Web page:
Author: Edgar Cantero
Genre: Fantasy, Mystery
Publisher: Doubleday Books / Titan Books UK
Publication date: July 2017
1990. The teen detectives once known as the Blyton Summer Detective Club (of Blyton Hills, a small mining town in the Zoinx River Valley in Oregon) are all grown up and haven’t seen each other since their fateful, final case in 1977. Andy, the tomboy, is twenty-five and on the run, wanted in at least two states. Kerri, one-time kid genius and budding biologist, is bartending in New York, working on a serious drinking problem. At least she’s got Tim, an excitable Weimaraner descended from the original canine member of the team. Nate, the horror nerd, has spent the last thirteen years in and out of mental health institutions, and currently resides in an asylum in Arhkam, Massachusetts. The only friend he still sees is Peter, the handsome jock turned movie star. The problem is, Peter’s been dead for years.
The time has come to uncover the source of their nightmares and return to where it all began in 1977. This time, it better not be a man in a mask. The real monsters are waiting.
Stand alone or series: Stand alone
How did I get this book: Bought
Format (e- or p-): Print
Warning: spoilers ahead. Trigger warning for transphobia.
Well, I was super ready for this Scooby Doo meets Lovecraft romp of a book – but the really messy and often gross execution ruined EVERYTHING.
It’s the early nineties, and the group of young adults once known as the Blyton Summer Detective Club are all grown up and fucked up because of a case they meddled with years ago when they were teenagers. There was a mansion, a villain-in-a-monster-costumer who was arrested because of those meddling kids, and a couple of still unexplained details they have been trying to forget but can’t. Like for example, the real monsters from underground that might have been involved? And an old book of incantations in an eldritch language that may have been lying around?
Now in their early twenties, they decide to get the gang together and return to Blyton Hills and solve the crime for real this time. And maybe by doing that, they will be able to get their shit together:
Andy is a tomboy, ex-military who is now on the run on several states. She has been in love with Kerri since they were teens but has been unable to express her feelings until now. Kerri is the genius of the group who wanted to be a biologist but ended up quitting college to bartend in NY. She has a drinking problem, a tiny apartment and her dog Tim is the only thing keeping her sane. Tim is the direct descendant of Sean, the original Good Dog of the group. Nate is a horror nerd who has spent the last thirteen years in an out of mental health institutions whose only contact with the group is through Peter, the group’s handsome leader who has been dead for years.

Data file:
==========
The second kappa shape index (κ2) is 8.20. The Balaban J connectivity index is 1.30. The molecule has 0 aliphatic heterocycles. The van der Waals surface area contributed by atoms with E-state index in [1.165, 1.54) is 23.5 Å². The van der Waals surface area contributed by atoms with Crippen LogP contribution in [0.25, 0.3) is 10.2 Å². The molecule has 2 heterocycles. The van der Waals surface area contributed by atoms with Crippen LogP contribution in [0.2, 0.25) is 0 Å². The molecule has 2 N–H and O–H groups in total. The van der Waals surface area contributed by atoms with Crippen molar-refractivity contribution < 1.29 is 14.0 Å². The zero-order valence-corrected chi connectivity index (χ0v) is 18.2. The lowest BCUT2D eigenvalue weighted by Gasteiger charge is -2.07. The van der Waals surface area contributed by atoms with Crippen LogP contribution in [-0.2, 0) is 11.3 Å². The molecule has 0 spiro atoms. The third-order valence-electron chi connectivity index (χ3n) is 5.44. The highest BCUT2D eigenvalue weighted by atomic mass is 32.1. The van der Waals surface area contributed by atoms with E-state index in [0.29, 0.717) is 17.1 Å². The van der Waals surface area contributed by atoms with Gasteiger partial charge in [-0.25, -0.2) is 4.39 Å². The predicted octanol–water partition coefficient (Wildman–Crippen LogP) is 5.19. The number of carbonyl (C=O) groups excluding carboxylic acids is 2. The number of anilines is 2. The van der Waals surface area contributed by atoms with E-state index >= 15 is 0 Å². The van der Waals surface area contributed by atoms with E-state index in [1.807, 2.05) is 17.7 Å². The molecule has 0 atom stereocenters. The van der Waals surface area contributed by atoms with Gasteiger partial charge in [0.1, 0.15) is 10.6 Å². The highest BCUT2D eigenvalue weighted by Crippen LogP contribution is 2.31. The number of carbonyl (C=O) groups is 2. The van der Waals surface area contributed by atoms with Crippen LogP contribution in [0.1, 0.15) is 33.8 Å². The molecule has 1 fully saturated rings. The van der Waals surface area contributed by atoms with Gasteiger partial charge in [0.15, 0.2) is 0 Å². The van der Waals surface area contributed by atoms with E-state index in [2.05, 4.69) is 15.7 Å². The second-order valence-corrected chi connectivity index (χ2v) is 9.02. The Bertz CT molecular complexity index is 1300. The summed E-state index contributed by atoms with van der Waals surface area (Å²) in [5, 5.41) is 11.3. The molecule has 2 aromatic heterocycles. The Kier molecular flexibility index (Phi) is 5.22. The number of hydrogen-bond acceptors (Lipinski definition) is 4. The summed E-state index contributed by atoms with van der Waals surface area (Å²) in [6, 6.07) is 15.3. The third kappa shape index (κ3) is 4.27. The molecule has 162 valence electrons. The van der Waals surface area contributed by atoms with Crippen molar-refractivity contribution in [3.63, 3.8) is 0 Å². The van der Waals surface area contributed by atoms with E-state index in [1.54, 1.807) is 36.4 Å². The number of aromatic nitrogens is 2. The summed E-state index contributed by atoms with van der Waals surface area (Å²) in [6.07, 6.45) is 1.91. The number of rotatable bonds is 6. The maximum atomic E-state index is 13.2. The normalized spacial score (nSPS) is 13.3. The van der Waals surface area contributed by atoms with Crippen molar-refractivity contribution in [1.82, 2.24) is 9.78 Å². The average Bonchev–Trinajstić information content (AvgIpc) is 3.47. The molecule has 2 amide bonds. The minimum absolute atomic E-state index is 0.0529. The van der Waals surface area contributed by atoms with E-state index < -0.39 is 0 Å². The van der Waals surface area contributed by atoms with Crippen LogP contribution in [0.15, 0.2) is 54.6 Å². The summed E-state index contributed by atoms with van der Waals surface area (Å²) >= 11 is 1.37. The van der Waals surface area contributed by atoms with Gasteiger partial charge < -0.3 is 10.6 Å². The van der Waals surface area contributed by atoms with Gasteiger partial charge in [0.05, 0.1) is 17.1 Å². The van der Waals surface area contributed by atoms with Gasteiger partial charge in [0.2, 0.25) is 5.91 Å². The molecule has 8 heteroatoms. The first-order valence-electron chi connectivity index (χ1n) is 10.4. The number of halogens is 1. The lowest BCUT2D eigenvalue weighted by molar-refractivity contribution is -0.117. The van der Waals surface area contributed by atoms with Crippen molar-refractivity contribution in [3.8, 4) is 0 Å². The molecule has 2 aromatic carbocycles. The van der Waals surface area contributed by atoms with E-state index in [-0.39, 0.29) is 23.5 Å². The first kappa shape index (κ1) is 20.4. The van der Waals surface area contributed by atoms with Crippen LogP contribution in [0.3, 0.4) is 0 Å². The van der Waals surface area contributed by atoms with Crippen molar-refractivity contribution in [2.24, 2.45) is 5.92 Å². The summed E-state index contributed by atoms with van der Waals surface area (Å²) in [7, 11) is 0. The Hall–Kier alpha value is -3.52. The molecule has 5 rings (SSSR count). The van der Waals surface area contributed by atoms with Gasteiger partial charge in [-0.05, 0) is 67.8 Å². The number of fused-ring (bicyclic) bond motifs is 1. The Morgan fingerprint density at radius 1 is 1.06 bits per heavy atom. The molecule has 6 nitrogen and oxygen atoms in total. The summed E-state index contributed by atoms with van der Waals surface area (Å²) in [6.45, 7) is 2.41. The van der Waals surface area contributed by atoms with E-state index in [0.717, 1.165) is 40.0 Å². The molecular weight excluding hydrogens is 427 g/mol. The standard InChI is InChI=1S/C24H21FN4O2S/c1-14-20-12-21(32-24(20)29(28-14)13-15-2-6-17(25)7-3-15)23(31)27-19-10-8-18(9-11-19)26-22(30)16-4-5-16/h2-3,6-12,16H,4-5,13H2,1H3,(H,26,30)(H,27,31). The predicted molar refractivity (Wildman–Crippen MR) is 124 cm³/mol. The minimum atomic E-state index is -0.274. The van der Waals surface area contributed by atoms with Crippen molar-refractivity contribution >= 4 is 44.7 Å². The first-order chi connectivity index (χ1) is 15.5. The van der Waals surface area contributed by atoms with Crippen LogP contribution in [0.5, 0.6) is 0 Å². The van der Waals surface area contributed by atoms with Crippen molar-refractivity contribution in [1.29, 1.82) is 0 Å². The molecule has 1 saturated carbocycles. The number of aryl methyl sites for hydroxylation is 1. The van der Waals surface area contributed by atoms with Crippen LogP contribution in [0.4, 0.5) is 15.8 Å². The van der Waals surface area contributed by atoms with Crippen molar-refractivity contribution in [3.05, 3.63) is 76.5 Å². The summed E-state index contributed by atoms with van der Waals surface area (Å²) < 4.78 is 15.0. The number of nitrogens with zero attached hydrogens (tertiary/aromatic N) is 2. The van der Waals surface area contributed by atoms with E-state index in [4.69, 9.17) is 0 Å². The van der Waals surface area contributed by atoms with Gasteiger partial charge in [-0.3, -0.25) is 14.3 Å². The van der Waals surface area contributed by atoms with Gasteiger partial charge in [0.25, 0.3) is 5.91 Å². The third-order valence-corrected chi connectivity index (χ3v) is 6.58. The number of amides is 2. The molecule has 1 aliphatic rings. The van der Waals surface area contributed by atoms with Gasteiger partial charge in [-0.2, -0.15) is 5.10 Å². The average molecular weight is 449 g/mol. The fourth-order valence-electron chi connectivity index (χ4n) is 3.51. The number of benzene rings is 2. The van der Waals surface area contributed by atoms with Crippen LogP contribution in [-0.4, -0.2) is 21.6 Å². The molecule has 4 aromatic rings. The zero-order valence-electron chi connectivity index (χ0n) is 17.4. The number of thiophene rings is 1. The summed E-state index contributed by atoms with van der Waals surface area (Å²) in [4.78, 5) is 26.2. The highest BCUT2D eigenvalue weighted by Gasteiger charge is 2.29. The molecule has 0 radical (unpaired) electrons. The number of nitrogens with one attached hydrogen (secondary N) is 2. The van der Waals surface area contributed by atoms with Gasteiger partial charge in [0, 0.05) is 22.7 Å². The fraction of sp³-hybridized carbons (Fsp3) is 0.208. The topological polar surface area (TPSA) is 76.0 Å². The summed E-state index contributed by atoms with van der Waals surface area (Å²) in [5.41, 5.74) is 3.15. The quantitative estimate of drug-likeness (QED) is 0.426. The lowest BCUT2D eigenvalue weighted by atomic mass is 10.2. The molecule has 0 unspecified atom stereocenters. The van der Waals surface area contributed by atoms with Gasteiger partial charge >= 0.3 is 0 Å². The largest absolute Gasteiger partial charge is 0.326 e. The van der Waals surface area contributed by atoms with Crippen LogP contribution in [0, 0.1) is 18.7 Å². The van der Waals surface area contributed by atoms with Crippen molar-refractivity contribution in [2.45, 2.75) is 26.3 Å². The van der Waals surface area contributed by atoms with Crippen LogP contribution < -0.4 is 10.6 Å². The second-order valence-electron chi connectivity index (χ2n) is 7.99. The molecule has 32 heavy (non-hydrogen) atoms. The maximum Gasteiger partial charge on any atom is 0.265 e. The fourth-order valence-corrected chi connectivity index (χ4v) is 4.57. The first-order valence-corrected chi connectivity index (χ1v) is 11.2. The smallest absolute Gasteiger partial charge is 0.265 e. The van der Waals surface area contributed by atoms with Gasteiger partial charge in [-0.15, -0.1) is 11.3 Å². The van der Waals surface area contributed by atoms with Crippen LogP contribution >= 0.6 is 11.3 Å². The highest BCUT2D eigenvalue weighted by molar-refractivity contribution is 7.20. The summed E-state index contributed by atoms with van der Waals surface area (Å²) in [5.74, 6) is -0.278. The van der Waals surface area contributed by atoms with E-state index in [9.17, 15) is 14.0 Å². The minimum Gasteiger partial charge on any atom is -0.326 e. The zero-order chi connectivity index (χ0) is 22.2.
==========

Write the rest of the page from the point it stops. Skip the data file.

What follows next is a blend of road trip, friends reunion and mystery solving in the tradition of Scooby Doo with a bunch of Lovecraftian monsters thrown in for good measure. There is a degree of nostalgia-tapping here of course and a mix of fun time with bleak darkness as these young adults try to grow up. Thus, there is a good, fun premise here but sadly, it’s buried under poor execution.
Meddling Kids is simply put: messy.
From a technical point of view there is lots of head jumping from sentence to sentence. Then for no good discernible reason, the narrative veers in and out screenplay format in between lines of dialogue. There are even stage directions – and these all come out of nowhere in the middle of paragraphs then disappear until they come back out of the blue again pages later. It’s a jarring narrative quirk that serves no larger purpose: it fits no character arc or the larger plotline in any shape or form. Your mileage may vary of course – my jarring narrative quirk may be your delightful catnip.
However, there are two elements from Meddling Kids that are truly problematic.
Starting with the relationship between Andy and Kerri. They are friends but Andy has been in love with Kerri all her life. It could have been a sad/cute element of the story if it wasn’t creepy as fuck in the way that Andy is constantly checking out and coming on to Kerri – who expressed multiple times that she is straight and not interested sexually in Andy. Andy hand waves Kerri’s protestations multiple times, keeping at it until the very end with no indication from Kerri that she would indeed appreciate a sexual liaison with Andy.
Frankly, the whole situation, along with the description of Andy’s love and her checking her friend out, the description of the women’s bodies and how they touch each other really reads like a gross version of lesbian romance through the male gaze.
Then, we have the final villain reveal. The villain turns out to be a trans woman – and I am wary of calling the character a trans woman because the character went through a sex change operation simply so they could hide better given “how easy it is these days” (mind you, this book is set in the 90s). This is such a charged element of the novel, I am surprised that I haven’t seen more discussion around it. It’s problematic for a number of reasons starting in how it only serves to feed the poisonous narrative around trans people being deceptive cross dressers and ending with the dangerous equating of transness with villainy.